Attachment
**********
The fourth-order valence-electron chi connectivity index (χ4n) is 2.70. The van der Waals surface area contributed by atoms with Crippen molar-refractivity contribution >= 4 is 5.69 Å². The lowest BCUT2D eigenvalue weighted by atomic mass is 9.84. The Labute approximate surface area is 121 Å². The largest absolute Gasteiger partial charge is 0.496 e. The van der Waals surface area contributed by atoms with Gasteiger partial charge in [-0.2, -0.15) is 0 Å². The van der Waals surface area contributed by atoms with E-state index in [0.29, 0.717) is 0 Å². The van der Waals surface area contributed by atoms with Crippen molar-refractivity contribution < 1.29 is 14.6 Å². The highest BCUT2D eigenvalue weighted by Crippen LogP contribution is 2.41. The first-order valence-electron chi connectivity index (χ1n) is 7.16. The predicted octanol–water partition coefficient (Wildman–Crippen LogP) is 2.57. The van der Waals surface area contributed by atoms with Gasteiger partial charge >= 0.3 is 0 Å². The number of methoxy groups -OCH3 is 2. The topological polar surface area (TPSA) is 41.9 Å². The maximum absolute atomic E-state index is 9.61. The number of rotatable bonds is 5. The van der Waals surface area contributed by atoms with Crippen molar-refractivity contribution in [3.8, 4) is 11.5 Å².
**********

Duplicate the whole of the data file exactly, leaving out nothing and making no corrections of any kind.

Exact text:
The fourth-order valence-electron chi connectivity index (χ4n) is 2.70. The van der Waals surface area contributed by atoms with Crippen molar-refractivity contribution >= 4 is 5.69 Å². The lowest BCUT2D eigenvalue weighted by atomic mass is 9.84. The Labute approximate surface area is 121 Å². The largest absolute Gasteiger partial charge is 0.496 e. The van der Waals surface area contributed by atoms with Gasteiger partial charge in [-0.2, -0.15) is 0 Å². The van der Waals surface area contributed by atoms with E-state index in [0.29, 0.717) is 0 Å². The van der Waals surface area contributed by atoms with Crippen molar-refractivity contribution < 1.29 is 14.6 Å². The highest BCUT2D eigenvalue weighted by Crippen LogP contribution is 2.41. The first-order valence-electron chi connectivity index (χ1n) is 7.16. The predicted octanol–water partition coefficient (Wildman–Crippen LogP) is 2.57. The van der Waals surface area contributed by atoms with Gasteiger partial charge >= 0.3 is 0 Å². The number of methoxy groups -OCH3 is 2. The topological polar surface area (TPSA) is 41.9 Å². The maximum absolute atomic E-state index is 9.61. The number of rotatable bonds is 5. The van der Waals surface area contributed by atoms with Crippen molar-refractivity contribution in [3.8, 4) is 11.5 Å².